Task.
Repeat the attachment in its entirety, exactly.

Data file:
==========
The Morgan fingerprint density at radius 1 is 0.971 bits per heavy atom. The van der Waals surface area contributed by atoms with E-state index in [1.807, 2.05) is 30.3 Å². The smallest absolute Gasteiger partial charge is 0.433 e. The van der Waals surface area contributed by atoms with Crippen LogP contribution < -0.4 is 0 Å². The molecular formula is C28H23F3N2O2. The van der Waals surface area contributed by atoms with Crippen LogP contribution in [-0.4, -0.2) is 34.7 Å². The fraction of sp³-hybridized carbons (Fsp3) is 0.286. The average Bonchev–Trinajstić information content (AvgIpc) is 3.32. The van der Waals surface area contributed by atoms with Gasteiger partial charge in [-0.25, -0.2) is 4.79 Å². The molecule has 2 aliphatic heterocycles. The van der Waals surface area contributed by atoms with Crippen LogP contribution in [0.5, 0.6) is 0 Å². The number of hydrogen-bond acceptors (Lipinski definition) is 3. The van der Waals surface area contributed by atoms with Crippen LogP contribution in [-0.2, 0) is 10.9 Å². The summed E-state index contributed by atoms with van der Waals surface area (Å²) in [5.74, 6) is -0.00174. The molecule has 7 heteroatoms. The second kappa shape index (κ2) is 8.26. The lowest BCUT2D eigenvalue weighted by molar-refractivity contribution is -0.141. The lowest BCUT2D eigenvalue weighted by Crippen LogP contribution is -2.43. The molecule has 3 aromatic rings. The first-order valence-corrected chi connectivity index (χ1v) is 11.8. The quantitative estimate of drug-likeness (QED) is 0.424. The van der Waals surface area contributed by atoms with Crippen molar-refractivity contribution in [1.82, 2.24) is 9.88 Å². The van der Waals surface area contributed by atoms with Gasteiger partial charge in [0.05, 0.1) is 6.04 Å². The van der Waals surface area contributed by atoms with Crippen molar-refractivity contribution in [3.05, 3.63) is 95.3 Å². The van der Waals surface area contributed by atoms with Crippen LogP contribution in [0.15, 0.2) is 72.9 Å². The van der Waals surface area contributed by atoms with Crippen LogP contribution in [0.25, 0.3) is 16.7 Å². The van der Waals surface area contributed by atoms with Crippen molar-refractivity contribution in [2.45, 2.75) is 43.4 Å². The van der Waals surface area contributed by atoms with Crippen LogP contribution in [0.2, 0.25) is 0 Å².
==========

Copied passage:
The Morgan fingerprint density at radius 1 is 0.971 bits per heavy atom. The van der Waals surface area contributed by atoms with E-state index in [1.807, 2.05) is 30.3 Å². The smallest absolute Gasteiger partial charge is 0.433 e. The van der Waals surface area contributed by atoms with Crippen LogP contribution < -0.4 is 0 Å². The molecular formula is C28H23F3N2O2. The van der Waals surface area contributed by atoms with Crippen LogP contribution in [-0.4, -0.2) is 34.7 Å². The fraction of sp³-hybridized carbons (Fsp3) is 0.286. The average Bonchev–Trinajstić information content (AvgIpc) is 3.32. The van der Waals surface area contributed by atoms with Gasteiger partial charge in [-0.25, -0.2) is 4.79 Å². The molecule has 2 aliphatic heterocycles. The van der Waals surface area contributed by atoms with Crippen LogP contribution in [0.5, 0.6) is 0 Å². The number of hydrogen-bond acceptors (Lipinski definition) is 3. The van der Waals surface area contributed by atoms with Crippen LogP contribution in [-0.2, 0) is 10.9 Å². The summed E-state index contributed by atoms with van der Waals surface area (Å²) in [5.74, 6) is -0.00174. The molecule has 7 heteroatoms. The second kappa shape index (κ2) is 8.26. The lowest BCUT2D eigenvalue weighted by molar-refractivity contribution is -0.141. The lowest BCUT2D eigenvalue weighted by Crippen LogP contribution is -2.43. The molecule has 3 aromatic rings. The first-order valence-corrected chi connectivity index (χ1v) is 11.8. The quantitative estimate of drug-likeness (QED) is 0.424. The van der Waals surface area contributed by atoms with Crippen molar-refractivity contribution in [1.82, 2.24) is 9.88 Å². The van der Waals surface area contributed by atoms with Gasteiger partial charge in [0.05, 0.1) is 6.04 Å². The van der Waals surface area contributed by atoms with Crippen molar-refractivity contribution in [3.05, 3.63) is 95.3 Å². The van der Waals surface area contributed by atoms with Crippen LogP contribution in [0.15, 0.2) is 72.9 Å². The van der Waals surface area contributed by atoms with Crippen LogP contribution in [0.25, 0.3) is 16.7 Å². The van der Waals surface area contributed by atoms with Crippen molar-refractivity contribution in [2.45, 2.75) is 43.4 Å². The van der Waals surface area contributed by atoms with Crippen LogP contribution in [0.2, 0.25) is 0 Å².